I called my mom yesterday. She sounded terrible. She said she thought she had a cold, having been out with some friends of hers. She said she tested for COVID and the result was negative. Frankly, I suspect she didn’t wait long enough, especially since she said she had no energy. But aside from having a scratchy voice, she didn’t sound super sick. And she said she would be making herself a Thanksgiving dinner and eating it alone, since she doesn’t know what illness she has. She has plans to go to my sister’s house for Christmas next month.

We mostly had a good talk. She said she enjoyed my song for Bill… the one I did last month, not the more recent “Secret O’ Life”. Then, as I was about to sign off, she said she would like to see me. But then she said, “I know that won’t happen, though.”

I said, “I never said I wouldn’t come home. I said I didn’t know when we could come.” She hasn’t specifically asked me to come home, either… although maybe she asked my sister to invite me to Christmas. I had to decline because of Arran’s chemo, and because boarding the dogs at this late date would be a challenge.

Mom said she loved me and to take care of Bill and the dogs. Then we ended the call.

When our call ended, I kind of sat there dumbfounded. My mom isn’t usually one to pull guilt trips. It’s one of the things I like about her. She’s very pragmatic. I have explained to her that I find family gatherings very stressful and overwhelming. But I also remember how, when I needed understanding and support as a young woman with crippling anxiety and depression, she kept telling me she wanted me to leave. I actually wanted to leave, too. No one wanted me to move out more than I wanted to be gone. But she was very vocal and impatient about it. Now, that I’m gone, she wants me to come back again.

I am grateful that she and my dad let me stay in their home when I needed treatment for depression and anxiety… although I probably could have used that treatment when I was still a minor. A lot of it was caused by growing up in a very dysfunctional, alcoholic home, and having parents who made it clear to me that I had disappointed them. I know they love(d) me in their own ways… but breaking out of that place was very hard to do, and one of the best things I’ve ever done.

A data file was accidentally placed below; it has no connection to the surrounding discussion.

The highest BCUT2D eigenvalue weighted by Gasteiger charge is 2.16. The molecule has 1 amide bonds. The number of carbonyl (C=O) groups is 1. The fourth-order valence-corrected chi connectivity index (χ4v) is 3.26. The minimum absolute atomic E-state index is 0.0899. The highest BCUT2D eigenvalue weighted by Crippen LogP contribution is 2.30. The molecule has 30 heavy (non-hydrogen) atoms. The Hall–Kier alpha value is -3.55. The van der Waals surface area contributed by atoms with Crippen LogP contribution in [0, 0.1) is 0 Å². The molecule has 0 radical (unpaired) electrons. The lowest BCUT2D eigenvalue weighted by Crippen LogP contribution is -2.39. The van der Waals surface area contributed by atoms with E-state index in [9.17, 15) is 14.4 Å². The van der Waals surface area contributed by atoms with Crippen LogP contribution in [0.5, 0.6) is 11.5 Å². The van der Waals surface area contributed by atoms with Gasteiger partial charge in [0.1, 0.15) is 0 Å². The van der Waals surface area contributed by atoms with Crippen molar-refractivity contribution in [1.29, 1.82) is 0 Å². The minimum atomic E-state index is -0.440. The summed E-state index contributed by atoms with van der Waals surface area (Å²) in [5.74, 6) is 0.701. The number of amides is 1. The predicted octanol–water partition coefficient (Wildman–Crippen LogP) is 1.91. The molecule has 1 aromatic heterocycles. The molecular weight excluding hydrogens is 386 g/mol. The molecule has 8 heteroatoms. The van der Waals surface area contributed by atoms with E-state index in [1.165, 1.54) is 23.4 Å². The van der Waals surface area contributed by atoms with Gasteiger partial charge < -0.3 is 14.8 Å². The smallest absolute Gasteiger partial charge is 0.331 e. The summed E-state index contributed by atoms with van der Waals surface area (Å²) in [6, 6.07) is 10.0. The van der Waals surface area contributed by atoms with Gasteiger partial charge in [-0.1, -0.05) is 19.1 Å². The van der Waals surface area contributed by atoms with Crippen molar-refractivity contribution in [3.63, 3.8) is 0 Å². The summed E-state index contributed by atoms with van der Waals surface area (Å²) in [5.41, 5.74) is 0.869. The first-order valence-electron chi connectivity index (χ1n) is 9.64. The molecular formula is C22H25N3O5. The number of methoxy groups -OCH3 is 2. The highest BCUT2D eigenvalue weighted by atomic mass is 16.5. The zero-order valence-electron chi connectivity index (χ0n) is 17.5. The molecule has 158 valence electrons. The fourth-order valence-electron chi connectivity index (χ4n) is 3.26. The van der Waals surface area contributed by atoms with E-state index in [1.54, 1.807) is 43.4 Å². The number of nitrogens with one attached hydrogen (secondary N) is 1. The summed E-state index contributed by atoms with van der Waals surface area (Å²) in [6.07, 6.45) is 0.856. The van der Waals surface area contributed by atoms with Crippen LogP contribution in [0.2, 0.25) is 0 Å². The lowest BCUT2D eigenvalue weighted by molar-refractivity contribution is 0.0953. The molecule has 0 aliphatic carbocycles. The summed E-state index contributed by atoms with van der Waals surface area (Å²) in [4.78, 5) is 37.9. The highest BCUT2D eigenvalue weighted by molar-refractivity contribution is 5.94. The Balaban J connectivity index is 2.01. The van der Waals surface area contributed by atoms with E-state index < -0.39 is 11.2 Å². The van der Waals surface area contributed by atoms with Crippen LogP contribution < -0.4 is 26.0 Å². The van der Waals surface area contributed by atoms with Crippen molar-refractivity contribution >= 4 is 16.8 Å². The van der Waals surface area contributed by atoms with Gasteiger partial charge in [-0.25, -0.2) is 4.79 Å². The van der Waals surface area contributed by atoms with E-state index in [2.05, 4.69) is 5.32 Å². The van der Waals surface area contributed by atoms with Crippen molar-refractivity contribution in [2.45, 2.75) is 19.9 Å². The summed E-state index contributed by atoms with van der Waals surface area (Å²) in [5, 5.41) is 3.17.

As I’ve gotten older, I’ve realized a lot of things… maybe I’ve just become pragmatic like my mom is. I realize people are often disappointing on many levels. One of the great things about being an adult is that you don’t have to stick around or show up for disappointing people. I don’t like being around people who can’t accept me for who I am. My mom is probably more willing to accept me now, since we’re both a lot older… and I’m happily married and no longer a burden to her. I’m still a little traumatized by the past, even though it’s been 8 years since I was last “home”. I don’t want to spend hours on a plane to go back into a toxic situation. That’s less likely with my mom than it would be with my mom and my sisters together. But there’s still a risk.

I would like to see some of my family members. Some of them would probably like to see me. I would like to see my mom, too. I know I’m running out of time. But it’s kind of like making an appointment to see a doctor. Sometimes, it’s what you have to do for your own good, even if it might be unpleasant. I could probably use a doctor’s appointment, too. I have never been one for taking care of my physical health, because it wasn’t really a priority back when I was a child. It’s easier to stay where I am and just ignore everything…

Anyway… I’m sure we’ll have a good time with Bill’s friend. He lives in a beautiful home, and I remember him to be a lot of fun. Hopefully, Arran won’t get into any trouble while we’re out. I’ll still miss my family today. I do love them. Maybe someday, I can go home again. It’s not going to happen this year, though.

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family

Happy 100th Birthday, Grannyโ€ฆ Sep 11 ’06 (Updated Jul 24 ’07)

I wrote this piece for Epinions years ago. It was saved to Ancestry.com without my knowledge or permission. I recently got access to it, so I am preserving it for myself and other interested relatives. Ancestry.com has no right to charge people for the right to read something I wrote to be read for free. Especially ME! Granny died in July 2007. She was six weeks from her 101st birthday.